Dove Vai? – Travel To Italian World War II Sites with Anne Saunders

One of the joys of living in Italy is not only the chance to visit places where Renaissance artists, poets, dukes and popes wandered the same hallways and alleys, but to visit locations where no less dramatic, but much more recent history took place.

To Americans under 60 years of age World War II in Europe is often a vague set of facts found in a history book – a short chapter or two. Italy, like Normandy, provides a full semester’s course on the sociological background, politics, alliances, military strategies, and both tragic and victorious outcomes, especially from 1942 to 1945 – the Italian Campaign.

American Sicily-Rome WW II Cemetery at Anzio/Nettuno
American Sicily-Rome WW II Cemetery at Anzio/Nettuno

TuscanTraveler.com has a special interest in the American Cemeteries, located at Anzio/Nettuno and Florence. So it is a pleasure to find that Anne Saunders, an American researcher, has compiled a guide to almost every location in Italy where one can undertake a full study of the history of World War II and the Italian Campaign.

Front Cover
Front Cover

A Travel Guide to World War II Sites in Italy describes and provides directions to over one hundred World War II museums, monuments, cemeteries and battlefields. The tours, with complete directions, travel times, maps and other helpful hints, focus on a particular city or region, following the Allied and German armies as they battled from southern to northern Italy.

American soldiers in battle Lucca (November 1944)
American soldiers in battle outside of Lucca (November 1944)

It might be more accurate to call this book “A Short History and Travel Guide of the Italian Campaign” because in this small volume (100 pages) Anne provides concise descriptions of the years leading up to Italy’s alliance with Germany, the Allied landing in Africa and Sicily, and the subsequent important battles and strategic decisions that led to the German surrender. Sections recounting the history lead into to description of the pertinent museums, cemeteries (American, Commonwealth, German, Polish, French and others), memorials and monuments.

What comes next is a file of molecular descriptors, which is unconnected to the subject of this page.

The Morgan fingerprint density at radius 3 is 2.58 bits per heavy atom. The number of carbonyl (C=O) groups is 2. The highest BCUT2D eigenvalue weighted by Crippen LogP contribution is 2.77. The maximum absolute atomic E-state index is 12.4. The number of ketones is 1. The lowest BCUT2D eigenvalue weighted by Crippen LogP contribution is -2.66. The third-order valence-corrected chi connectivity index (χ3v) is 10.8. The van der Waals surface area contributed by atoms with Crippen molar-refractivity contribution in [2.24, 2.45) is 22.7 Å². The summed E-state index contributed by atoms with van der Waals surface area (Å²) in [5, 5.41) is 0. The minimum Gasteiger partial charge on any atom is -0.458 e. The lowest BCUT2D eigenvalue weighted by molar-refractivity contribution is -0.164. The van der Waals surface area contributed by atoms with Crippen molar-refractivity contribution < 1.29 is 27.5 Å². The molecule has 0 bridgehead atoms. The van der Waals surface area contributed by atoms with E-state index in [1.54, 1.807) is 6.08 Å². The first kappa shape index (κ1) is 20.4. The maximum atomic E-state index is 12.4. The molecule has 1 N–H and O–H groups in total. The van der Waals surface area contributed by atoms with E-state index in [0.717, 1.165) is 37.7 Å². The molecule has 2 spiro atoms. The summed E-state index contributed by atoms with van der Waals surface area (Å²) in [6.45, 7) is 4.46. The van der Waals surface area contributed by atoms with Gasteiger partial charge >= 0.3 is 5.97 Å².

Gothic Line near Lucca
Gothic Line near Lucca

I learned that the Gothic Line was built by forced labor and that I want to go immediately to see the dramatic mountainside German Military Cemetery at Traversa where more than 30,000 German soldiers are buried. My only quibble with Anne’s book is that she fails to describe the beautiful flower gardens in which the Commonwealth soldiers are buried – not on the outside of the plots, but actually around each tombstone, as if they lie in an English country garden forever.

Commonwealth Beach Head Cemetery in Anzio
Commonwealth Beach Head Cemetery in Anzio

Anne, a true researcher, provides an exhaustive bibliography and even a list of films about the Italian Campaign.  She also provides hotel and transportation suggestions. Archival WWII photos illustrate the guidebook. For more information regarding the Italian campaign, read about WWII Italy and/or visit Anne’s complete and informative online page of news and links.

Anne Saunders has a BA from Wellesley College, MA from Columbia University, and PhD from the University of South Carolina. She taught for over twenty years at the College of Charleston, where she is now a research associate. A lifelong fan of Italy, she spent four summers there doing research for the guidebook. I would like to know more about how she got the inspiration to undertake the years of travel and study that resulted in this informative and very helpful guide.

Connect to Anne’s Amazon Author Page. To view the book’s table of contents and selected pages, click on its Amazon web page. Visit where to buy for a list of stores and web vendors in the USA, Canada, the UK, Italy, and elsewhere.

One thought on “Dove Vai? – Travel To Italian World War II Sites with Anne Saunders

  1. Many thanks for this book info. We live near the gothic line and often pass the spot where the gothci line photo on here was taken so I’m keen to find out more.

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